Hey could you please email me the code on as to how you actually used the Tree layout thing to display your tree as i am a beginner and am having a problem understanding how to use the library.If it is possible for you to please provide me with more detailed instructions on how to use it, I would be much obliged.Thank you!

    • bowens says:

      Sure thing. Some of the classes in this test are proprietary and I cannot share them, but they aren’t really needed to get the tree to work, and contain no code to help format the tree.
      The GuiUnitResearchComponent class holds references to parents and children

      private static void test1() {
      EntitySystem es = new EntitySystem();
      EntityObject rootObj = new EntityObject(1, es);

      GuiUnitResearchComponent rootR = new GuiUnitResearchComponent(“root”);
      rootObj.addComponentToList(AvailableGuiUnitActionsComponent.class, rootR);

      GuiUnitResearchComponent scienceR = new GuiUnitResearchComponent(“science”);
      EntityObject scienceObj = rootR.addResearchChild(rootObj, scienceR);

      GuiUnitResearchComponent mathR = new GuiUnitResearchComponent(“math”);
      EntityObject mathObj = rootR.addResearchChild(rootObj, mathR);

      GuiUnitResearchComponent calculusR = new GuiUnitResearchComponent(“calculus”);
      EntityObject calculusObj = mathR.addResearchChild(mathObj, calculusR);

      GuiUnitResearchComponent linearAlgebraR = new GuiUnitResearchComponent(“Linear Algebra”);
      EntityObject linearAlgebraObj = mathR.addResearchChild(mathObj, linearAlgebraR);

      GuiUnitResearchComponent quaternionsR = new GuiUnitResearchComponent(“Quaternions”);
      EntityObject quaternionObj = linearAlgebraR.addResearchChild(linearAlgebraObj, quaternionsR);

      GuiUnitResearchComponent vectorsR = new GuiUnitResearchComponent(“Vectors”);
      EntityObject vectorsObj = linearAlgebraR.addResearchChild(linearAlgebraObj, vectorsR);

      GuiUnitResearchComponent statsR = new GuiUnitResearchComponent(“stats”);
      EntityObject statsObj = mathR.addResearchChild(mathObj, statsR);

      GuiUnitResearchComponent artR = new GuiUnitResearchComponent(“art”);
      EntityObject artObj = rootR.addResearchChild(rootObj, artR);


      ResearchGraphTree tree = new ResearchGraphTree(rootR, es);
      ResearchNodeExtentProvider extentProvider = new ResearchNodeExtentProvider();
      Configuration config = new DefaultConfiguration(10, 20);
      TreeLayout layout = new TreeLayout(tree, extentProvider, config);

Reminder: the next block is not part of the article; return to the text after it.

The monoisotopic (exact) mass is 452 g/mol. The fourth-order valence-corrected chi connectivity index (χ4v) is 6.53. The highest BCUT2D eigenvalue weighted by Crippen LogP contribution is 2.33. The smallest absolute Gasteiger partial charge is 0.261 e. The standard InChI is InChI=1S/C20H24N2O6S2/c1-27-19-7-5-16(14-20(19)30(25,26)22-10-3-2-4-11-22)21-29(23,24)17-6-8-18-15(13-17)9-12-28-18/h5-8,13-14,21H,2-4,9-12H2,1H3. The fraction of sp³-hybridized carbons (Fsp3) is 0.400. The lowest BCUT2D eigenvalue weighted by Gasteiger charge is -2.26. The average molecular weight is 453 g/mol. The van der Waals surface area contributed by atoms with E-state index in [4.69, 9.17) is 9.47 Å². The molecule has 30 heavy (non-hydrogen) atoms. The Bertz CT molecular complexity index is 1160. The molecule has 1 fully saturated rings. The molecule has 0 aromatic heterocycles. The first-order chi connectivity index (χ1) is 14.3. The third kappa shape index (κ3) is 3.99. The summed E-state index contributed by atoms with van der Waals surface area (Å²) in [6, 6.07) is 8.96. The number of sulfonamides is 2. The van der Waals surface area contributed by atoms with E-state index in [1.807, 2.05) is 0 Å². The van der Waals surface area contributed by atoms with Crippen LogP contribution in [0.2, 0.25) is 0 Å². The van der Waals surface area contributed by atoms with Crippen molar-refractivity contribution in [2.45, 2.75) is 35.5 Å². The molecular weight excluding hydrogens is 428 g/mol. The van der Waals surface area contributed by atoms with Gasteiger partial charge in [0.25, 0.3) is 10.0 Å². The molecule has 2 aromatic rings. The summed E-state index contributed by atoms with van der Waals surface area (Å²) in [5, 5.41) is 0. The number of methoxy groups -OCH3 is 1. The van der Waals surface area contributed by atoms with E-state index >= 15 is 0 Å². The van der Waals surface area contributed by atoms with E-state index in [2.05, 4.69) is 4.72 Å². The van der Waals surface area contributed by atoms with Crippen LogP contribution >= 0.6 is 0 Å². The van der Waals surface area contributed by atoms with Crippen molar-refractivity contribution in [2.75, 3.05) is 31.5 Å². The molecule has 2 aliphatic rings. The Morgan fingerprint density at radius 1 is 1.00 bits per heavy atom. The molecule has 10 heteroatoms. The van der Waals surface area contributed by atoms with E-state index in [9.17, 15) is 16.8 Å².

Map nodeBounds = layout.getNodeBounds();


      for (final GuiUnitResearchComponent research : nodeBounds.keySet()) {
      final Rectangle.Double rect = (Rectangle.Double) nodeBounds.get(research);
      System.out.println(“rect: “+rect+ “, minY: “+rect.getMinY()+ “, maxY: “+rect.getMaxY()+ “, minX: “+rect.getMinX()+ “, maxX: “+rect.getMaxX());


      * Parses the structure of the research tree using GuiUnitResearchComponents
      * @author bowens
      public class ResearchGraphTree extends AbstractTreeForTreeLayout {
      private EntitySystem es;

      public ResearchGraphTree(GuiUnitResearchComponent root, EntitySystem es) {
      super(root); = es;

      public GuiUnitResearchComponent getParent(GuiUnitResearchComponent n) {
      return es.getComponent(n.getParentId(), GuiUnitResearchComponent.class);

      public List getChildrenList(GuiUnitResearchComponent n) {
      children = new ArrayList();
      Set restricted = TritiumMain.getApp().getGameCommands().getRestrictedResearch();
      for (int i : n.getResearchChildren()) {
      GuiUnitResearchComponent research = es.getComponent(i, GuiUnitResearchComponent.class);
      if ( !restricted.contains(research.getName()) )
      children.add(es.getComponent(i, GuiUnitResearchComponent.class));
      return children;


      * Default bounds of the graphics for the research tree
      * @author bowens
      public class ResearchNodeExtentProvider implements NodeExtentProvider {

      public double getWidth(GuiUnitResearchComponent n) {
      return 70;

      public double getHeight(GuiUnitResearchComponent n) {
      return 70;


  2. Drawing Edges says:

    Hello there. I stumbled on your blog and was wondering how you managed to draw the edges in your game. Unlike you I am using the jung library. I like the 1-M link from parent to children though and think it makes the tree look smarter than 1-1 edges. I’m sure the same implementation could be used to override jungs edge renderer and was wondering if you could provide any assistance.

    • bowens says:

      Hey there. TreeLayout gives you rectangles for each node. Each rectangle has world coordinates so I just used their positions and drew the lines from that. I picked the middle of each rectangle tor draw the vertical lines. The vertical length was half the vertical distance between the nodes. Then I just drew a horizontal line from the left node to the right node. Hope that helps.